The security vendor CloudMask has launched a free tool for securing emails and attachments in Gmail, aimed at consumers and small and medium enterprises (SMEs).
Currently in beta testing, the service allows you to encrypt messages from draft stage to when they are opened by the recipient, working through a Firefox addon.
Wael Aggan, chief executive at CloudMask, said: "We want to give users full control over managing their sensitive data. Normal email messages and attachments can be intercepted or hacked before reaching the recipient, or even whilst they are sitting in your inbox."
"CloudMask encrypts emails at all stages from creation to consumption – even if it is stored as a draft. In addition, attachments in all formats including pictures will be masked from everyone but the recipient."
Once signed up for the service, a user requires both a password and digital key to decrypt and read their emails, with the key stored on a device such as a computer or USB.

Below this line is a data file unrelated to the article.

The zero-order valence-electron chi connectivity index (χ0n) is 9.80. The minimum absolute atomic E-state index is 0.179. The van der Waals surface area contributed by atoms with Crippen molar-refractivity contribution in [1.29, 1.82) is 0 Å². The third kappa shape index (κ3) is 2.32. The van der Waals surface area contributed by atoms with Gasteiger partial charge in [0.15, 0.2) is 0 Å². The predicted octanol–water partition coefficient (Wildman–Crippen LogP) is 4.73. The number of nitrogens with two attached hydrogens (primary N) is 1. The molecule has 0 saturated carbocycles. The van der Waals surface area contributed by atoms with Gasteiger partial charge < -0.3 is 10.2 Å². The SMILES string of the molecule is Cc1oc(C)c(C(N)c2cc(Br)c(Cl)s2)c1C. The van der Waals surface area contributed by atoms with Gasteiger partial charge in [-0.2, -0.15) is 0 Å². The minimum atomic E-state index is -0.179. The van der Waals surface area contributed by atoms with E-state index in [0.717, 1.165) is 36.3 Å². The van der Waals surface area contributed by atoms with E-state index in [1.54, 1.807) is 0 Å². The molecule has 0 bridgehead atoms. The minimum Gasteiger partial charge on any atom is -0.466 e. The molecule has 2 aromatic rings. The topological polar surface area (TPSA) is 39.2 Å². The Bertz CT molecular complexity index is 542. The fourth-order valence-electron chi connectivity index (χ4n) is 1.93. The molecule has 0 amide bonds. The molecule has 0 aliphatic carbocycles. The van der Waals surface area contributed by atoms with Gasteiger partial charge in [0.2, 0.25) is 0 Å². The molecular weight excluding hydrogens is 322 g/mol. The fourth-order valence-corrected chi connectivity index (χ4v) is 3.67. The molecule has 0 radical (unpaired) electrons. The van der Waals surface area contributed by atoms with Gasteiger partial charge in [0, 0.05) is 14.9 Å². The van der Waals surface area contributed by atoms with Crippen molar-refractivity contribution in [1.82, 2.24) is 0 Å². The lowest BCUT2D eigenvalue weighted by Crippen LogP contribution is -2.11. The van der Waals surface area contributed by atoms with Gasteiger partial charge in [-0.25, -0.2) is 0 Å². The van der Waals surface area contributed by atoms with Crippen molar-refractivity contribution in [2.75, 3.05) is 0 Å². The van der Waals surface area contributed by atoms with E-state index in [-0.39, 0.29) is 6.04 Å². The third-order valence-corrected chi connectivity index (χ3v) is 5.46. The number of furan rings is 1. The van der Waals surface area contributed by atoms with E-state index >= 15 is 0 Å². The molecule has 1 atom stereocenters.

This two-factor authentication means that a hacker cannot read encrypted documents even if they obtain the logins to the account, unless they have access to the device on which the key is stored.
However the secure messaging only works if both sender and recepient are signed up to the service.
Later versions of the software are intended to work across Outlook.com, Box and Google Drive and Salesforce, with functionality due to be rolled out across Internet Explorer and Google Chrome with three months.
"Communication and collaboration in the cloud is inevitable but has resulted in embarrassing moments for governments and celebrities alike," Aggan added.
"Data protection regulations will soon require businesses of all sizes to anonymise personal data in the cloud and there is very little out there to help them do this."